Unlike Canon’s bundled-in editor, Capture NX2 is an added-cost option, though Nikon will occasionally include it as a freebie with DSLRs during sales promos. The pricing might be justified for members of the Nikon nation, as Capture NX2 offers considerable sophistication when editing Nikon-sourced raw files.
The original Capture NX had an obtuse user interface, but the latest version cleans up many of the UI issues. How you go about editing images still takes some effort to learn, but once mastered, certain types of edits are much quicker to make than in a traditional app, like Photoshop.
The adjustment panels on the main Capture NX2 screen offer highly granular control over the image.
The number of options can be overwhelming, and it’s easy to wander into the weeds and get completely lost. However, Capture NX2 is a nondestructive editor, making it easy to revert to earlier versions. Every setting has an undo button, and if you load up a saved file, there’s even a way to revert to the original. Capture NX2 saves all the changed data in the main NEF file (Nikon’s raw-image file format), so the saved file is larger than the original raw file shot by the camera.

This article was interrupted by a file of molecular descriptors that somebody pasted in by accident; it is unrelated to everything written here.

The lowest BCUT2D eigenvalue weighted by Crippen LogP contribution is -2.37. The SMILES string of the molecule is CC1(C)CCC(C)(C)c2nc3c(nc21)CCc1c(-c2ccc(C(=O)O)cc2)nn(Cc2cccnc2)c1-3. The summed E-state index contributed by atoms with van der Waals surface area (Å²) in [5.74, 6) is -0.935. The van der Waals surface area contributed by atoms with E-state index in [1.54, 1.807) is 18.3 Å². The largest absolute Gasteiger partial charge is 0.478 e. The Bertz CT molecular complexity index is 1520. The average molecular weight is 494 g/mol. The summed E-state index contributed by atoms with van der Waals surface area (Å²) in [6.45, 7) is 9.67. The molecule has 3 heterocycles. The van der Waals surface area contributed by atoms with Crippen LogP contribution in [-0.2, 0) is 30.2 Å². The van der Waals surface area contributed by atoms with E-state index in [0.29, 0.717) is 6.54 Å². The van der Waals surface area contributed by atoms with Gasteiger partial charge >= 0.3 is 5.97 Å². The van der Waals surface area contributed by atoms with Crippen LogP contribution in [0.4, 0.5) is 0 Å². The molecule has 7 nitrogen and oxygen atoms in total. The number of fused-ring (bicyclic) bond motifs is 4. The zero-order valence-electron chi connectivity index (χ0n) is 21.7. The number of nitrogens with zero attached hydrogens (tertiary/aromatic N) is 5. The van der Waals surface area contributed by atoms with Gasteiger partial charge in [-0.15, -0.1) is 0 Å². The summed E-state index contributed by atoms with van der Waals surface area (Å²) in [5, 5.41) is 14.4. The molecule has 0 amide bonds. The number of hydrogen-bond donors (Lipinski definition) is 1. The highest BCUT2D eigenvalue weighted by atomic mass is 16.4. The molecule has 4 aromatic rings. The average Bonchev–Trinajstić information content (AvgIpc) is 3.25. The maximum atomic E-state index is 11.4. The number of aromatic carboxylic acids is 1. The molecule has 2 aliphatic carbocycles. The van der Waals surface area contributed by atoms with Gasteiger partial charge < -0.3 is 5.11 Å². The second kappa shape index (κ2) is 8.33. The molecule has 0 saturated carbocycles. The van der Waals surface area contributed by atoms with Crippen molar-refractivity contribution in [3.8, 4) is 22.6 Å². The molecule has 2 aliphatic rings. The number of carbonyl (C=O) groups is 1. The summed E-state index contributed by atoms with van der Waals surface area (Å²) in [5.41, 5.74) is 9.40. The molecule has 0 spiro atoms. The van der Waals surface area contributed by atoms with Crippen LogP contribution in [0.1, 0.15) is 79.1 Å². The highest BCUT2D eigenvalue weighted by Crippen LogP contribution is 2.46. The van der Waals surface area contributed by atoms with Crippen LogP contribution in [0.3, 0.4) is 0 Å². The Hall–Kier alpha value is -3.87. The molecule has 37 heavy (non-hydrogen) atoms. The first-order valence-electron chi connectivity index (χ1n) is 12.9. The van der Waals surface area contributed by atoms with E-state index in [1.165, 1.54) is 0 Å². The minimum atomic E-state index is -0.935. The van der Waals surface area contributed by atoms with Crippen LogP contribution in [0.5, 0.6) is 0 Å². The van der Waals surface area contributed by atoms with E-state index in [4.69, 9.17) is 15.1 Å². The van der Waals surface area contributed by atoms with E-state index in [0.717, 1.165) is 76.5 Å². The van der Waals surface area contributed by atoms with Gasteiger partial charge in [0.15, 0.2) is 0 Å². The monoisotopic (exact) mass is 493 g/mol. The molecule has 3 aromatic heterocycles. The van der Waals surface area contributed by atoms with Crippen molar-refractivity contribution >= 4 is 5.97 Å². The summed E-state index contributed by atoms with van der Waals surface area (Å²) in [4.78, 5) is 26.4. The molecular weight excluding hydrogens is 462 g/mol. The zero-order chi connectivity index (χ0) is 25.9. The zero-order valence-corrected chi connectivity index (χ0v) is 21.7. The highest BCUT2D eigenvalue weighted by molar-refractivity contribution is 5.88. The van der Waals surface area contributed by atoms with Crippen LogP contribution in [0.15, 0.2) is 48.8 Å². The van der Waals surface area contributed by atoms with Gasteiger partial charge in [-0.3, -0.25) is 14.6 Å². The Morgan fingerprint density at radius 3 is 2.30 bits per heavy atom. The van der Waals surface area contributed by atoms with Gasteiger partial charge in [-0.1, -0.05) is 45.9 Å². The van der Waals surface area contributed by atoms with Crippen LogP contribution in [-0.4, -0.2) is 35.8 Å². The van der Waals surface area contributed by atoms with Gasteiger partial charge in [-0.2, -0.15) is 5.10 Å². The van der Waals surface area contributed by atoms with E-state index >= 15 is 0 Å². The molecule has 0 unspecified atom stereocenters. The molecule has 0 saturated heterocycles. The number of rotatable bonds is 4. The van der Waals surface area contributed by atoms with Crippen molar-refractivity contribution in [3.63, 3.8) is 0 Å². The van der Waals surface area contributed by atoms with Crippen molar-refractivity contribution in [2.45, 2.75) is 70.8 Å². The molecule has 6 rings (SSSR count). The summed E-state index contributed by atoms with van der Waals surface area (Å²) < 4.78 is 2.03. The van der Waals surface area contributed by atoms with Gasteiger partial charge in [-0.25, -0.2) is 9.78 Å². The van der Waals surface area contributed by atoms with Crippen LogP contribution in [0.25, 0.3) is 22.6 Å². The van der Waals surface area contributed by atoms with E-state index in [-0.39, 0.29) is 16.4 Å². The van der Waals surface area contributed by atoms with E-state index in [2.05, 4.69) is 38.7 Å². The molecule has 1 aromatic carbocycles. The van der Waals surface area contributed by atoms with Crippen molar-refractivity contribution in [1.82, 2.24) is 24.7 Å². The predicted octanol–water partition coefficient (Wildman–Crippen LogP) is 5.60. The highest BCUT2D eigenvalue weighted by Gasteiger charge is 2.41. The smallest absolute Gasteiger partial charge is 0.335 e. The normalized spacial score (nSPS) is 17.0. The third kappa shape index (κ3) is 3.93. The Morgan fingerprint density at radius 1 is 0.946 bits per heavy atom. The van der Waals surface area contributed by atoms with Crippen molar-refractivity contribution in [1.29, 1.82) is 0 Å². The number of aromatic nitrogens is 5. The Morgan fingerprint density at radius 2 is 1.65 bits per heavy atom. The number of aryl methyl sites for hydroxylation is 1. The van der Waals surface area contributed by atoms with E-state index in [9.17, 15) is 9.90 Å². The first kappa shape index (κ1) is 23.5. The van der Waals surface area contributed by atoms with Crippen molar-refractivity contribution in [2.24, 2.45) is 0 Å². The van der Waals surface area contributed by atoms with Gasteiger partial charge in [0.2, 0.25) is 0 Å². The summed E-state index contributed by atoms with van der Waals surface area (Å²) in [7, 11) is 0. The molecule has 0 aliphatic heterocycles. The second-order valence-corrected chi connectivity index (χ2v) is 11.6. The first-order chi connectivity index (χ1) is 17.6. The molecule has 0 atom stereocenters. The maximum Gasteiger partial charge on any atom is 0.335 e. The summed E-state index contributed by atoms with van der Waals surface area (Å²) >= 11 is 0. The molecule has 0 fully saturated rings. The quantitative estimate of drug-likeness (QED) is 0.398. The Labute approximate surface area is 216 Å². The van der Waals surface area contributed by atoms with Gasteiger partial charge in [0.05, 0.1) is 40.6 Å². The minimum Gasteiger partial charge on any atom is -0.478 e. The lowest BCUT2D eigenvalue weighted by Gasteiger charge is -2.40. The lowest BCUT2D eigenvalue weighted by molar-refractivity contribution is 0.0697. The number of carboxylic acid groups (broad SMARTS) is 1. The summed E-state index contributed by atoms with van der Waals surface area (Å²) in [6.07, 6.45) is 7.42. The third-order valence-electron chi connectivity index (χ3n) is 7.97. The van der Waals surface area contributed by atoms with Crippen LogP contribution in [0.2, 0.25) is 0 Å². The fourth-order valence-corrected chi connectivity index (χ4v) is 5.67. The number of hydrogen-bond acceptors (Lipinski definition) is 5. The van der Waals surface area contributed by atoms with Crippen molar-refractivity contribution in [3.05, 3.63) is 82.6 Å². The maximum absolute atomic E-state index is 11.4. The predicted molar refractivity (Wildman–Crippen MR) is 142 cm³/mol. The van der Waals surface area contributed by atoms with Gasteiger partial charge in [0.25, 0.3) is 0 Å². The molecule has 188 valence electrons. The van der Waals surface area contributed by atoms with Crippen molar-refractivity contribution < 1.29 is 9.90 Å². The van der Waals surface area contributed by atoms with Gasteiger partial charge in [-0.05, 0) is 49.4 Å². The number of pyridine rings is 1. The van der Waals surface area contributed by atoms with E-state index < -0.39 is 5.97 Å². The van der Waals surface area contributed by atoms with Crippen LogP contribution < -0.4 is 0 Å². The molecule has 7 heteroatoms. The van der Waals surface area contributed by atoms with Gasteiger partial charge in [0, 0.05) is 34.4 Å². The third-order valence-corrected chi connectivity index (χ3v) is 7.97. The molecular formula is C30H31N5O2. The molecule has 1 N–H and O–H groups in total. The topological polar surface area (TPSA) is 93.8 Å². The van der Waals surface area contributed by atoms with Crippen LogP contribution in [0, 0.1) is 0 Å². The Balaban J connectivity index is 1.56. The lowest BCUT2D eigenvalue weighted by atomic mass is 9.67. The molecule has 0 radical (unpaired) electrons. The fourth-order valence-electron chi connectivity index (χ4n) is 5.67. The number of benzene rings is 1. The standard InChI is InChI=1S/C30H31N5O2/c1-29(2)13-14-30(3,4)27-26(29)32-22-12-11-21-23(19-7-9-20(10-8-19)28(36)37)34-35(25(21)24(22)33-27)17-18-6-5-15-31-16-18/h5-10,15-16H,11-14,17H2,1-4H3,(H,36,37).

Perhaps one of the coolest features is something Nikon calls control points, a tool for masking off and making changes to specific areas of an image without the tedious selection process required in an app like Photoshop. Want a more saturated blue sky in your landscape? Pop a control point onto the sky area, select everything with sky in it, and move some sliders. It doesn’t matter if some of your selection includes non-sky pixels, since the control point itself is in the sky color.
Using control points made it easy to alter the sky saturation (original image on top).
Control points can also be used to easily set layers, letting you quickly remove or change background colors. In addition to color control points, you can set white, neutral, and black control points for maximum control of white balance, highlight, and contrast. Capture NX2 also integrates tightly with newer Nikon cameras, including support for D-Lighting (if that feature is turned on in the camera). D-Lighting underexposes brighter areas to preserve details. Using NX2 allows you to tune the image to brighten up the underexposed parts while maintaining detail.
As with the Canon software, Capture NX2 makes poor use of modern multithreaded CPUs. Converting 100 Nikon NEF files shot with a D300s (12 megapixels each) crawled along at eight minutes, eight seconds. Still, if the app’s specific features provide exactly what you’re looking for, it might be worth buying if you’re already committed to the Nikonian way of life.